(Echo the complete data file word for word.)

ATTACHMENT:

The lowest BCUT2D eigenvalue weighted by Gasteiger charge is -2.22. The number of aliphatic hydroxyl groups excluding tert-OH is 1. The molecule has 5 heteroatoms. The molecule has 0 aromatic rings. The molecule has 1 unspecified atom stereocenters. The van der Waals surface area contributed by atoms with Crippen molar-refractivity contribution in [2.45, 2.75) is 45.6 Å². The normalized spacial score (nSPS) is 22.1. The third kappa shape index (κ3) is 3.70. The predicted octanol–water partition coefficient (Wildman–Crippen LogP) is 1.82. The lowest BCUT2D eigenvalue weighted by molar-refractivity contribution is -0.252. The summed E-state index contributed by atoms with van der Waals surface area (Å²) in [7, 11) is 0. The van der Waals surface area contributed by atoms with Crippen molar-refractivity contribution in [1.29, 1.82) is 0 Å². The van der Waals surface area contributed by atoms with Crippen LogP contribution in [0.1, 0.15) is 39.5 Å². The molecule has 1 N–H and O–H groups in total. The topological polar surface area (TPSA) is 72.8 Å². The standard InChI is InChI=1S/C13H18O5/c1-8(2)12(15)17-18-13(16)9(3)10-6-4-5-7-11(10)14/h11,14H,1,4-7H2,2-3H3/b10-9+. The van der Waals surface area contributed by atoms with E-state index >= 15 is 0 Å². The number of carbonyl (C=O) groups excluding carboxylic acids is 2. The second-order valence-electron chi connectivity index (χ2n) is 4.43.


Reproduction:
The lowest BCUT2D eigenvalue weighted by Gasteiger charge is -2.22. The number of aliphatic hydroxyl groups excluding tert-OH is 1. The molecule has 5 heteroatoms. The molecule has 0 aromatic rings. The molecule has 1 unspecified atom stereocenters. The van der Waals surface area contributed by atoms with Crippen molar-refractivity contribution in [2.45, 2.75) is 45.6 Å². The normalized spacial score (nSPS) is 22.1. The third kappa shape index (κ3) is 3.70. The predicted octanol–water partition coefficient (Wildman–Crippen LogP) is 1.82. The lowest BCUT2D eigenvalue weighted by molar-refractivity contribution is -0.252. The summed E-state index contributed by atoms with van der Waals surface area (Å²) in [7, 11) is 0. The van der Waals surface area contributed by atoms with Crippen molar-refractivity contribution in [1.29, 1.82) is 0 Å². The van der Waals surface area contributed by atoms with Crippen LogP contribution in [0.1, 0.15) is 39.5 Å². The molecule has 1 N–H and O–H groups in total. The topological polar surface area (TPSA) is 72.8 Å². The standard InChI is InChI=1S/C13H18O5/c1-8(2)12(15)17-18-13(16)9(3)10-6-4-5-7-11(10)14/h11,14H,1,4-7H2,2-3H3/b10-9+. The van der Waals surface area contributed by atoms with E-state index >= 15 is 0 Å². The number of carbonyl (C=O) groups excluding carboxylic acids is 2. The second-order valence-electron chi connectivity index (χ2n) is 4.43.